I wish I could say to my well-intentioned acquaintance, “I know you made this comment with the best intent. But what you’ve said isn’t true, and it’s hurtful. In the future, please, please don’t try to opine on why we go through this, or any other hardship. You just don’t know why.”
Only the individual can decide how God interacts in his or her life. Not even I fully have the right to determine if Kisan’s condition is God-given or not—only he does.
Sincere beliefs do not excuse thoughtless remarks. I shudder to think of this man saying something similar to an impressionable child, like my son, rather than well-informed adult parents. God did not pre-ordain Jang and I to have one (or possibly several) hearing-impaired children. Kisan was not part of a crop of spirits in heaven marked “to be deaf or hearing impaired”, just waiting to be assigned to families on earth. Kisan has a hearing loss because two people with recessive genes for hearing loss decided to marry and have children. Children are born every day with mental impairments, Down Syndrome, Spina Bifida, paralysis, congenital heart defects—not always because God intended them to be that way, but because people with imperfect genes, or living in polluted environments, or with poor nutrition and medical care, decide to have children.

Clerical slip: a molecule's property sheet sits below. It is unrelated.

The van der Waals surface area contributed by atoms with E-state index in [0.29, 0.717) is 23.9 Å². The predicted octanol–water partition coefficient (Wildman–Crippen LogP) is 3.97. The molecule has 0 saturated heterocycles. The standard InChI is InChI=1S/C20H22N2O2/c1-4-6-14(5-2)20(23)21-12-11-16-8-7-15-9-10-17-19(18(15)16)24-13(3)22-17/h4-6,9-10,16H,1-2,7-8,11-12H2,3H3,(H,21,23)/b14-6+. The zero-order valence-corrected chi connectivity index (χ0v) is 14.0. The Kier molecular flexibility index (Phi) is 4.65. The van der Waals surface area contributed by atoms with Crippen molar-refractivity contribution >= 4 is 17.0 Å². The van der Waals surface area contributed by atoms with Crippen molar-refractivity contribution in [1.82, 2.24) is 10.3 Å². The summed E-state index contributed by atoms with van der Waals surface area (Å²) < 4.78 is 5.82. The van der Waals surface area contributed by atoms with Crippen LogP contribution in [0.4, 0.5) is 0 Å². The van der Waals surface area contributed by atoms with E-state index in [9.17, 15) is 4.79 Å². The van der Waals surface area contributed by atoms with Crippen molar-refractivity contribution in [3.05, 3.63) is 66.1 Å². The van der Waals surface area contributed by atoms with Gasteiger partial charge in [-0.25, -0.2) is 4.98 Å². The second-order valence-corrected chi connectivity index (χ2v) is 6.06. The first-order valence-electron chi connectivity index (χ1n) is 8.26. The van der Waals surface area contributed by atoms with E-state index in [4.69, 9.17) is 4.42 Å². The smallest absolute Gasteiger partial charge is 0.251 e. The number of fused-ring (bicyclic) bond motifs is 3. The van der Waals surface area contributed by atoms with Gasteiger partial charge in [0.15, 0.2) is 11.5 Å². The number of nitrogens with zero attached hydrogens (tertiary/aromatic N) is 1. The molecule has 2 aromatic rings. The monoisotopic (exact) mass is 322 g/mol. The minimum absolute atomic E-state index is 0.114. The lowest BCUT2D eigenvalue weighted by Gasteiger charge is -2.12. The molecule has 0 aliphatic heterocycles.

Here’s where I see God in all of this. I see God in the dedicated individuals of Early Intervention who work to provide us with education, motivation and training. God may have even inspired people to set up these state-run programs in the first place. I see God directing me and Jang, from time to time, to know how to best care for our son. I see God in the kindness in other people, because I believe we all have a special light from God that helps us feel love and empathy towards one another.
I do not believe God made my child hearing-impaired. I only believe He is here to help our family as we raise this precious little boy. And what right does anyone have to say otherwise?